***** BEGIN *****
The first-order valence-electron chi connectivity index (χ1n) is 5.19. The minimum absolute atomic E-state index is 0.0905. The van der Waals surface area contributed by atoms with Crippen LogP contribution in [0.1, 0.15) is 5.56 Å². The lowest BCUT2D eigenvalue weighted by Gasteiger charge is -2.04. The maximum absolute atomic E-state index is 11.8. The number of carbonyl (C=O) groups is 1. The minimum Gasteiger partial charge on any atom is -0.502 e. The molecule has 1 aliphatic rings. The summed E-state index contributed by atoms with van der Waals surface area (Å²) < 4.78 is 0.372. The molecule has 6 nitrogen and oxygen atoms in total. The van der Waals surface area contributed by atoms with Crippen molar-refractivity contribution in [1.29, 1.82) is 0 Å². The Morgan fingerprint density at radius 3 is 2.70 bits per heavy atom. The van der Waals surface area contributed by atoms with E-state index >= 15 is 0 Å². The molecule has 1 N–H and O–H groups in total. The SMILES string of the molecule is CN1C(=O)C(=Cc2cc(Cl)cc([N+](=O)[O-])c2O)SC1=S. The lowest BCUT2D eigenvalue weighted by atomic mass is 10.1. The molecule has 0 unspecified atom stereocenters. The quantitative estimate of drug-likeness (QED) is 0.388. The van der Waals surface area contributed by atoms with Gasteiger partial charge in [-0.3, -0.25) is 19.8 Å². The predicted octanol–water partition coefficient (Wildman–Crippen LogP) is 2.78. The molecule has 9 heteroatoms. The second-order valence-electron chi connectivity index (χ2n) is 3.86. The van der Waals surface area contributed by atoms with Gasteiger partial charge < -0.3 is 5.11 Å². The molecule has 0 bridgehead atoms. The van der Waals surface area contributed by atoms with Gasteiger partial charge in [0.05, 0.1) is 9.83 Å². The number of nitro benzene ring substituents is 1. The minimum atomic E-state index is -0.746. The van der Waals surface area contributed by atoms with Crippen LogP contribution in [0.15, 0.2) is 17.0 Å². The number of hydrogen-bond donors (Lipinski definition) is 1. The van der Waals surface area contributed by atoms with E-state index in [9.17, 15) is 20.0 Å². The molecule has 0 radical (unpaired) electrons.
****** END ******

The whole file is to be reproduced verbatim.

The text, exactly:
The first-order valence-electron chi connectivity index (χ1n) is 5.19. The minimum absolute atomic E-state index is 0.0905. The van der Waals surface area contributed by atoms with Crippen LogP contribution in [0.1, 0.15) is 5.56 Å². The lowest BCUT2D eigenvalue weighted by Gasteiger charge is -2.04. The maximum absolute atomic E-state index is 11.8. The number of carbonyl (C=O) groups is 1. The minimum Gasteiger partial charge on any atom is -0.502 e. The molecule has 1 aliphatic rings. The summed E-state index contributed by atoms with van der Waals surface area (Å²) < 4.78 is 0.372. The molecule has 6 nitrogen and oxygen atoms in total. The van der Waals surface area contributed by atoms with Crippen molar-refractivity contribution in [1.29, 1.82) is 0 Å². The Morgan fingerprint density at radius 3 is 2.70 bits per heavy atom. The van der Waals surface area contributed by atoms with E-state index >= 15 is 0 Å². The molecule has 1 N–H and O–H groups in total. The SMILES string of the molecule is CN1C(=O)C(=Cc2cc(Cl)cc([N+](=O)[O-])c2O)SC1=S. The lowest BCUT2D eigenvalue weighted by atomic mass is 10.1. The molecule has 0 unspecified atom stereocenters. The quantitative estimate of drug-likeness (QED) is 0.388. The van der Waals surface area contributed by atoms with Gasteiger partial charge in [-0.3, -0.25) is 19.8 Å². The predicted octanol–water partition coefficient (Wildman–Crippen LogP) is 2.78. The molecule has 9 heteroatoms. The second-order valence-electron chi connectivity index (χ2n) is 3.86. The van der Waals surface area contributed by atoms with Gasteiger partial charge < -0.3 is 5.11 Å². The molecule has 0 bridgehead atoms. The van der Waals surface area contributed by atoms with Gasteiger partial charge in [0.05, 0.1) is 9.83 Å². The number of nitro benzene ring substituents is 1. The minimum atomic E-state index is -0.746. The van der Waals surface area contributed by atoms with Crippen LogP contribution in [0.15, 0.2) is 17.0 Å². The number of hydrogen-bond donors (Lipinski definition) is 1. The van der Waals surface area contributed by atoms with E-state index in [9.17, 15) is 20.0 Å². The molecule has 0 radical (unpaired) electrons.